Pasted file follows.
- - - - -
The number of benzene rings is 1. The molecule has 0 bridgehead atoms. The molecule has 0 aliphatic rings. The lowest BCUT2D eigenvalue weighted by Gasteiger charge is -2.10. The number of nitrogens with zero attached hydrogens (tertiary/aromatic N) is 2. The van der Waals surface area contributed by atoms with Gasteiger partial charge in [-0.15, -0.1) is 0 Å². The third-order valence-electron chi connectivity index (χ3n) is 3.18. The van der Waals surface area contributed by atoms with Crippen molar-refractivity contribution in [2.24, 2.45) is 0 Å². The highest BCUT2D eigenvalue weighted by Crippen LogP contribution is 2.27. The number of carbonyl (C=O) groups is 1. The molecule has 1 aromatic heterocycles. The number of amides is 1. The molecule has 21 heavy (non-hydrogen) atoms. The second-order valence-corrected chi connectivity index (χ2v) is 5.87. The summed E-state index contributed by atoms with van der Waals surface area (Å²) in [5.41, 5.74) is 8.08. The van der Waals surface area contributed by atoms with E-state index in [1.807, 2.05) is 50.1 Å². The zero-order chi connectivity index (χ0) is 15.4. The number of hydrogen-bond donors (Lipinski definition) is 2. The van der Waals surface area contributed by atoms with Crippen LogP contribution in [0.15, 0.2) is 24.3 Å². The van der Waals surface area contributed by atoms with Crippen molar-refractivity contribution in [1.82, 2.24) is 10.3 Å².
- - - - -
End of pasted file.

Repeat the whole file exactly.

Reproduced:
The number of benzene rings is 1. The molecule has 0 bridgehead atoms. The molecule has 0 aliphatic rings. The lowest BCUT2D eigenvalue weighted by Gasteiger charge is -2.10. The number of nitrogens with zero attached hydrogens (tertiary/aromatic N) is 2. The van der Waals surface area contributed by atoms with Gasteiger partial charge in [-0.15, -0.1) is 0 Å². The third-order valence-electron chi connectivity index (χ3n) is 3.18. The van der Waals surface area contributed by atoms with Crippen molar-refractivity contribution in [2.24, 2.45) is 0 Å². The highest BCUT2D eigenvalue weighted by Crippen LogP contribution is 2.27. The number of carbonyl (C=O) groups is 1. The molecule has 1 aromatic heterocycles. The number of amides is 1. The molecule has 21 heavy (non-hydrogen) atoms. The second-order valence-corrected chi connectivity index (χ2v) is 5.87. The summed E-state index contributed by atoms with van der Waals surface area (Å²) in [5.41, 5.74) is 8.08. The van der Waals surface area contributed by atoms with E-state index in [1.807, 2.05) is 50.1 Å². The zero-order chi connectivity index (χ0) is 15.4. The number of hydrogen-bond donors (Lipinski definition) is 2. The van der Waals surface area contributed by atoms with Crippen LogP contribution in [0.15, 0.2) is 24.3 Å². The van der Waals surface area contributed by atoms with Crippen molar-refractivity contribution in [1.82, 2.24) is 10.3 Å².